The new route will present a bit of a challenge to the army, which will have a shorter response time in case of an infiltration of the settlement. For the most part, past troubles have targeted the barrier itself rather than the next-door neighbors.

Will the Friday protests stop now? Very unlikely, according to Tzur. The main reason is money, he said. The Bilin cause has become a well-financed "riot industry."

What took Israel so long to implement its own court ruling from September 2007? The army's short answer is "Ask the Defense Ministry." The military says it doesn't decide policy, only implements it. Another answer may have to do with another September, the one coming up, when the Palestinians will go to the United Nations for recognition of their sovereignty. Between the Friday protests and other regional unrest, Israel needs more holes in its fences like a hole in the head.

-- Batsheva Sobelman in Jeruslem


Photo: This wall will replace the fence along the road behind it in Bilin, in the West Bank. Credit: Batsheva Sobelman / Los Angeles Times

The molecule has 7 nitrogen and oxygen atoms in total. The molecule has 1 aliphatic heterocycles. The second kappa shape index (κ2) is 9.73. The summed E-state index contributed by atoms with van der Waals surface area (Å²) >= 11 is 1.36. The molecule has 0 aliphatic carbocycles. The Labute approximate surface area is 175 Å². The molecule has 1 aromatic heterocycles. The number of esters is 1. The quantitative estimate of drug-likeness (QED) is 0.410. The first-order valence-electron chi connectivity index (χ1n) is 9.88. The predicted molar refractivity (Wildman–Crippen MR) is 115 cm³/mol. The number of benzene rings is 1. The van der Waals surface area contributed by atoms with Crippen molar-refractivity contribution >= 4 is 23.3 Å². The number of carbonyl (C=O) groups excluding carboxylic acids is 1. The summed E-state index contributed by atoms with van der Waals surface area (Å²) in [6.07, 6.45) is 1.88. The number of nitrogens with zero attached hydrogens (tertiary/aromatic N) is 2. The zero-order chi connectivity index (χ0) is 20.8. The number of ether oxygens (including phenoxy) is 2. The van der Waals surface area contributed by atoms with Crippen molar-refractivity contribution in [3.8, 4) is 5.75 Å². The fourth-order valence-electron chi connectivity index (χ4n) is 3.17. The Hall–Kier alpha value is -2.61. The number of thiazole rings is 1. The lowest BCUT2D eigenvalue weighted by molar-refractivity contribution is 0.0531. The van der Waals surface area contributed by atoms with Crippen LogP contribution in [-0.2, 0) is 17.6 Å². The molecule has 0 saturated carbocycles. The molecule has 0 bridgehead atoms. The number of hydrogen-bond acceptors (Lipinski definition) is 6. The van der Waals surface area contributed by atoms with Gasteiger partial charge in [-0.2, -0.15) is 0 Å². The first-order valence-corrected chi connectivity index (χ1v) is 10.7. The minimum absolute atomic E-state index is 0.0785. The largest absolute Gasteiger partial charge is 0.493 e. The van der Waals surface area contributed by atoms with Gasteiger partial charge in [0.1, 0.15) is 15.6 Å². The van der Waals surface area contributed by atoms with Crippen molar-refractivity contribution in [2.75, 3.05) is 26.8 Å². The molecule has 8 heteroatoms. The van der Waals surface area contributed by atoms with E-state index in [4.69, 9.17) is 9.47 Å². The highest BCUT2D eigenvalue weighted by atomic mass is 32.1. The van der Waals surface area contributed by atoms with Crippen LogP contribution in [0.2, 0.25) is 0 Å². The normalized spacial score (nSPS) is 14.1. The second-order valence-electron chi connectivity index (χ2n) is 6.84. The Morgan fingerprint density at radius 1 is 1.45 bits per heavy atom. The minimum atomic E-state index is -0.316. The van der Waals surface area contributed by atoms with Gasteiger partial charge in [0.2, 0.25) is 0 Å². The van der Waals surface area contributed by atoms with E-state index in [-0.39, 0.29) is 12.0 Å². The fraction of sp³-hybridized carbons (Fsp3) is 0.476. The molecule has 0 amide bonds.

ISRAEL: Prime Minister Benjamin Netanyahu on YouTube


Like U.S. President Barack Obama and British Prime Minister David Cameron, Israeli Prime Minister Benjamin Netanyahu took the hot seat on YouTube's World View, and questions from around the world.

In a special broadcast paired with Israel's Channel 2 news, Netanyahu answered questions from Israelis before switching to English to answer questions from 90 countries around the world, including many throughout the Middle East.

Israelis were concerned about a host of local issues, including recent allegations that he accepted private funding for public travel (which Netanyahu dismissed as a slander campaign), and the decline in stature and caliber of Israel's political leaders, once modest -- frugal, even -- and far flashier today.  Citizens asked about Gilad Shalit, the Israeli soldier held captive in the Gaza Strip for five years, about Israel's response to recent rocket attacks on its south and how approving settlement construction after the murders in Itamar would help matters.

Israel's policies, the peace process and regional upheaval were on everyone's mind. Will you negotiate returning the Golan Heights to Syria? Whose side do you take in the recent eruptions throughout the Middle East? Is Israel a strategic asset or liability to the U.S.? And why is Avigdor Lieberman the foreign minister?